The put-in was at the public boat ramp at the US Rt. 33 bridge. It had rained substantially for 3 to 4 days prior to the trip, therefore the water level at the bridge gauge was indicating 5.6 ft. The water was flowing at approximately 4 MPH, which is quite fast for this river. This trip is about 8 miles in length, with easy put-in and easy take-out. During late spring and summer, the river level is normally much lower at 1 ft or less. At the lower summer level, the water depth is typically 3 to 4 ft or less throughout the trip. At the higher water level of 5.6 ft (at the US Rt. 33 gauge), the typical depth exceeds 9+ feet throughout the trip.
Most of the trip was heavily wooded and high banks on river right. There are 12 to 15 houses along the river, with the larger estates on river left, situated high on the hills about 500 to 800 feet back from the river edge. The river was generally very clean, with little man made debris visible except for the occasional fishing lure or plastic bottle caught in the strainers. At this water level, the water was heavily colored with red clay.
All ledges and almost all rocks were completely submerged during this trip, although the river was substantially still within it normal banks. The normal rocks and ledges were transformed into standing waves trains of churning whitewater for much of the trip. Most islands were underwater. There was lots of wood debris floating down the river varying from small sticks to larger logs and limbs. Strainers caught much of the wood debris at various points along the trip. In several sections, the standing waves were numerous and up to 2ft high, which would crash over the bow of the canoes. Much of the trip consisted of continuous waves 6 inches or more in height.
For much of the first 6 miles of the trip all we had to do was steer and keep the canoe straight as very little paddling was required. The whitewater rapids sections were not highly technical although it did require that the canoes were kept parallel with the water flow. A few seconds of inattention during the rapids would have swamped the canoes in a fraction of a second. The flow rate was so fast that a capsized canoe or kayak might not be easily or quickly recovered.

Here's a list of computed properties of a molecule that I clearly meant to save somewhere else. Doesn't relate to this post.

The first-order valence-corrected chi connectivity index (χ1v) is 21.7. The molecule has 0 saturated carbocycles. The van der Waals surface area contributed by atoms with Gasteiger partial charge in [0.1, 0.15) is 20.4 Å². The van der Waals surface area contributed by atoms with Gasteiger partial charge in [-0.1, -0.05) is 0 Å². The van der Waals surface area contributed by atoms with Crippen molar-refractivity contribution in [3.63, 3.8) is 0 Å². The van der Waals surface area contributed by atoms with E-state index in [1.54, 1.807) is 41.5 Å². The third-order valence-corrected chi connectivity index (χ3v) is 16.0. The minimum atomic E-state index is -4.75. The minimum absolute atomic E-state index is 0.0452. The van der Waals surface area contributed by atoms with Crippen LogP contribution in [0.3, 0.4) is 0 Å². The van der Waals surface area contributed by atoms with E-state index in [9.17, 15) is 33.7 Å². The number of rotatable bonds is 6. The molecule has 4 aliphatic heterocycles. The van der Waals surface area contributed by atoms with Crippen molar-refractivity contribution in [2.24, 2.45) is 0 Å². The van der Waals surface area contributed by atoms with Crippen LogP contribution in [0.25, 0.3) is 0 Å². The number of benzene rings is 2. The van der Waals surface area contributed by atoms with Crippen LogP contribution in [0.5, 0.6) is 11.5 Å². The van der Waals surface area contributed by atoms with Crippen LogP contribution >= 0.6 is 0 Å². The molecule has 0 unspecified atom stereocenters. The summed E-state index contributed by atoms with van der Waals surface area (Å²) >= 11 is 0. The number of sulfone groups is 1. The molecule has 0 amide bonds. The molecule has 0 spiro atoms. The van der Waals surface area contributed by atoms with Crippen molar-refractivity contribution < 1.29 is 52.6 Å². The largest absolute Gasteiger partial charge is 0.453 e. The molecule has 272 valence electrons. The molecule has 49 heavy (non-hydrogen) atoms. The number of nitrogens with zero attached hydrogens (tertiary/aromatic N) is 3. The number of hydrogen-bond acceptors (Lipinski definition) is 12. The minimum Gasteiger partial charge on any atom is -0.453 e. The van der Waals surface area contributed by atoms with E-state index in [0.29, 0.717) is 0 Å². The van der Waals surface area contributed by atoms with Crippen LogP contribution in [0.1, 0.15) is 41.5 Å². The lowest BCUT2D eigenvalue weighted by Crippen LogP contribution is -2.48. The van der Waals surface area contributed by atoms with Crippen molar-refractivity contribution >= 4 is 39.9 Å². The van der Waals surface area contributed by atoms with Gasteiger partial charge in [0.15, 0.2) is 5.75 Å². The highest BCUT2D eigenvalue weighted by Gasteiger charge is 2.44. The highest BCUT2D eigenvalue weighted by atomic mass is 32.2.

The takeout is at the VA Rt. 54 bridge public boat ramp. There is a small dam about two hundred feet past the takeout. This dam was unrecognizable as the water flowing over it was so fast that it made only a small depression in the water at the submerged dam.
The trip was over in less than 2 hours. It is rare to get a chance to experience this type of very enjoyable whitewater in central Virginia. I would not recommend this trip at the 5.6ft water level to anyone who was a beginner or novice or someone who is not experienced with whitewater as one small mistake could result in spending a long time trying to catch up with your canoe or kayak downstream. At the 1 ft level, this is easily a beginner/novice river. We enjoyed the trip so much that we shuttled the vehicles and canoes and ran the river a second time on the same day.
Public boat ramp at both the put-in and take-out locations. No public restrooms or outhouses. Picnic table at the takeout.
The put-in is on US Rt 33 bridge boat ramp about 3.5 miles north of I295. Boat ramp is hand carry only at US Rt. 33. Not for trailers.
Delorme Virginia Atlas and Gazatteer.